Football Child Abuse Inquiry Team Receiving Counseling To Cope With Evidence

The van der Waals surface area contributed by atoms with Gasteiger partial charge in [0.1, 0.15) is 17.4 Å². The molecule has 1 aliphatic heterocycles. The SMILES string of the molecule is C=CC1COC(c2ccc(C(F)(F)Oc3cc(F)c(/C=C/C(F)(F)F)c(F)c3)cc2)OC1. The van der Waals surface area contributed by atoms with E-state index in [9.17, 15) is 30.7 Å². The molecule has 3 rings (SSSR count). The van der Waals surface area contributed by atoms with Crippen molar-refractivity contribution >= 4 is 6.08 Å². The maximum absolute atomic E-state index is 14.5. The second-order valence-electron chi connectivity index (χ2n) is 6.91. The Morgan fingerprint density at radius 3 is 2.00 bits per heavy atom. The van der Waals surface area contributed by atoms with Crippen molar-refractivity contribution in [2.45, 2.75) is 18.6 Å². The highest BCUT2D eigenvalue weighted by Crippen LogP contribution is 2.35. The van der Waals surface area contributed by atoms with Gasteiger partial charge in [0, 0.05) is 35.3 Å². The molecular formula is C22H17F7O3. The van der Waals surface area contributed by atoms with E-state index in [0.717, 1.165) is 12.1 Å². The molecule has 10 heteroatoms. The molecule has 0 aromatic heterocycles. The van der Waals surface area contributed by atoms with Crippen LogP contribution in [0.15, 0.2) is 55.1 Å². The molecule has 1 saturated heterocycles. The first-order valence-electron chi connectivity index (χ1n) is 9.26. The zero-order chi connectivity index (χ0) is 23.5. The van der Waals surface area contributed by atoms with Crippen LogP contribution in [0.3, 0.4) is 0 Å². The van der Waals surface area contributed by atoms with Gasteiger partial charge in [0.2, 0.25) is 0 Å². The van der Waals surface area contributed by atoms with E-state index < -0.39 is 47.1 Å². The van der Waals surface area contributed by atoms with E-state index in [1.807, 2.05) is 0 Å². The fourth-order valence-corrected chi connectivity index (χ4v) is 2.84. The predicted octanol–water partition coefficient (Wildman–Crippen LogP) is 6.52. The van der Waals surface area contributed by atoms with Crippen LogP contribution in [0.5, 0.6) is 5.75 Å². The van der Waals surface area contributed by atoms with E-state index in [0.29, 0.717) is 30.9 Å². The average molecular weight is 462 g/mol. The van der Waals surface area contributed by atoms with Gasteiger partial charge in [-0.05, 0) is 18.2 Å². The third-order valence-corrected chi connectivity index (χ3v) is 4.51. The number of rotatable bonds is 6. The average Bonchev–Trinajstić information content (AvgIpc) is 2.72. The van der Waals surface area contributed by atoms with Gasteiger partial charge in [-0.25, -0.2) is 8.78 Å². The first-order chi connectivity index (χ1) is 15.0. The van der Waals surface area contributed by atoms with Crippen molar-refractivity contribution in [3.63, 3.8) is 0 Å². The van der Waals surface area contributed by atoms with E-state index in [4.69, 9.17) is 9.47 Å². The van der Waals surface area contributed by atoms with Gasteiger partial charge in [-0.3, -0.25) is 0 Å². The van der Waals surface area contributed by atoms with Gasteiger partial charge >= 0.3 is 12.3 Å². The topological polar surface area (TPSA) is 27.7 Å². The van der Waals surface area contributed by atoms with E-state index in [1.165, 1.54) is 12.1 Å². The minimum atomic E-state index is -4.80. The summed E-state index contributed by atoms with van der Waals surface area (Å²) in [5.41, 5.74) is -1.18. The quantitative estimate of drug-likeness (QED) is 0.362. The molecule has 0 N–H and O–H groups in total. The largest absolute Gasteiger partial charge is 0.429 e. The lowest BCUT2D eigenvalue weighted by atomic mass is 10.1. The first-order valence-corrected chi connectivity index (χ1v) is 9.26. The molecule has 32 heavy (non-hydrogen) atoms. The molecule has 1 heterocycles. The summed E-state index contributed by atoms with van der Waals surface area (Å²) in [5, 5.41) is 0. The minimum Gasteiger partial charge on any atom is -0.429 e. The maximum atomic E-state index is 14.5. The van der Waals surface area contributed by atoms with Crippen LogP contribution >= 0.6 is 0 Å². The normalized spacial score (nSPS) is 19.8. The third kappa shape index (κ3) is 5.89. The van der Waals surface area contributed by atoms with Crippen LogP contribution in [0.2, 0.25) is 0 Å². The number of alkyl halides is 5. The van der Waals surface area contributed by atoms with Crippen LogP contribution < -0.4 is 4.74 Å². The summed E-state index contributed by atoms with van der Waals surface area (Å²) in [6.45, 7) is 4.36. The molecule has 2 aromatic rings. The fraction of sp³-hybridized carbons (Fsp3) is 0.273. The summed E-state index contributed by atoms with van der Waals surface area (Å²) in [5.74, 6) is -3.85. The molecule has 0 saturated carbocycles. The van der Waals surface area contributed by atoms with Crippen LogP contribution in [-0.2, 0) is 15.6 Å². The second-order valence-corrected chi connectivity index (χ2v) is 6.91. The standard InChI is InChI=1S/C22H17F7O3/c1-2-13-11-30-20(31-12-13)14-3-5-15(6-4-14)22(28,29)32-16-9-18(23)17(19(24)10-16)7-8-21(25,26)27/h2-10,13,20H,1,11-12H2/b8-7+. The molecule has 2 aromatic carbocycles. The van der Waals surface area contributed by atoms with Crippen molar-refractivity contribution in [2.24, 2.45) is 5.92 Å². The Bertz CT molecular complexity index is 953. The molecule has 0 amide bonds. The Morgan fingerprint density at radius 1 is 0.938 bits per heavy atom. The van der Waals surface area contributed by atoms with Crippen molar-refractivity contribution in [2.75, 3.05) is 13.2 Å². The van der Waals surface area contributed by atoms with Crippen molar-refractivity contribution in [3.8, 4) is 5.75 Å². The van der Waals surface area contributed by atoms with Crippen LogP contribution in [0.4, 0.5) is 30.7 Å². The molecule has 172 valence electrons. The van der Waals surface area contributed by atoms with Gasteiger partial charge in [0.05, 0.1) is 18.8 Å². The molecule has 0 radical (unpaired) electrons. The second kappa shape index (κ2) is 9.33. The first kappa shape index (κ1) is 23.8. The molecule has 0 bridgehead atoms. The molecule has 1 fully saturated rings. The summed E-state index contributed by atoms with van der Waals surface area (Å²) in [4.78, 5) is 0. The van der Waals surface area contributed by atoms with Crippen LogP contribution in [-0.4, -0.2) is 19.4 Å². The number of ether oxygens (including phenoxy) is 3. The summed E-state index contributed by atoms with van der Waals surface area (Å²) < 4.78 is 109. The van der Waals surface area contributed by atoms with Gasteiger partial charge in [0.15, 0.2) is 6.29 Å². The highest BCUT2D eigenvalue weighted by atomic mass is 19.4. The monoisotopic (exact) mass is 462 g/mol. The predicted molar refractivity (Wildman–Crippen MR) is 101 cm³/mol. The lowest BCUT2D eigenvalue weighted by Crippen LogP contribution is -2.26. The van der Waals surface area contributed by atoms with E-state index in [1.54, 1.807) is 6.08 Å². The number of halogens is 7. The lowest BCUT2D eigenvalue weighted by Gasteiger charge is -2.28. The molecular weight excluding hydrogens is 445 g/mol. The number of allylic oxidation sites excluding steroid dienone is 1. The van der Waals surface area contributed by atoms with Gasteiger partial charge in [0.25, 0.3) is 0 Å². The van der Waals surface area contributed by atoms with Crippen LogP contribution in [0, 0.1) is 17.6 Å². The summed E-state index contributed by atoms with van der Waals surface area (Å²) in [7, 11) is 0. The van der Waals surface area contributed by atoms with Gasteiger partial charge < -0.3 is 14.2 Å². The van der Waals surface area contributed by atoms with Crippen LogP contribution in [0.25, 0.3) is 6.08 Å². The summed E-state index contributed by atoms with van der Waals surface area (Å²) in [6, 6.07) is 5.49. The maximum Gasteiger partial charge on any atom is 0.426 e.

The leader of the review into child sex abuse in football and his investigative team are "receiving counselling to cope with the harrowing evidence that they have uncovered," according to Matt Dickinson of the LONDON TIMES. Their inquiry looks to be extended until at least Easter. QC Clive Sheldon and his staff are at what one source called the "deep dive" phase of the review, including interviewing dozens of abuse victims. They are using an expert psychologist provided by the FA to "help them to cope with hours spent listening to traumatic testimony." While the inquiry has "yet to run into any wilful obstruction," according to sources, investigations have not been helped by the "inertia of a number of county FAs." Sheldon approached the 46 county associations on May 11 with a deadline to respond by June 1. Four still have yet to respond and two "did so only last week after Sheldon contacted the governing body to ask for help." The scale of the task has "led to two of Sheldon’s staff working almost full-time on the inquiry," which is expected to cost more than £1M ($1.3M) by the time that he submits his full report. He hopes to do that by April 1, although publication "could be complicated by a number of criminal trials due early next year," including that of Bob Higgins, the former Southampton youth coach who has been charged with 65 counts of indecent assault against 23 boys aged under 17 between '70 and '96. A trial date has been set for April 9. Sheldon "plans to focus on about a dozen case studies." A key question to answer is how the game handled any complaints at the time, "although many victims have already recorded that they did not tell anyone, even their parents" (LONDON TIMES, 10/17). In London, Martha Kelner reported the latest police figures, from June 30, showed 741 alleged victims had come forward and 276 suspects identified. Operation Hydrant, the specialist police unit in charge of the operation, received 1,886 referrals. Sheldon is also believed to have contacted people involved with the FA's School of Excellence at Lilleshall in the '80s and '90s, "where some of the alleged abuse victims trained" (GUARDIAN, 10/16). The PA reported Sheldon and his colleagues have interviewed 15 former players who survived abuse and 35 non-survivors, "mainly former or current FA officials and senior figures from other sports, in order to compare their approach to safeguarding with football's." The "vast majority of their time has been taken up by sifting through the 9,000 boxes of documents the FA keeps in a storage facility in Essex." With much of this pre-digital age archive "poorly indexed," Sheldon's team has checked 1,266 of these boxes and believes it needs to "look through another 2,092" to make sure it does not "miss any letters, memos or reports related to abuse claims" (PA, 10/17).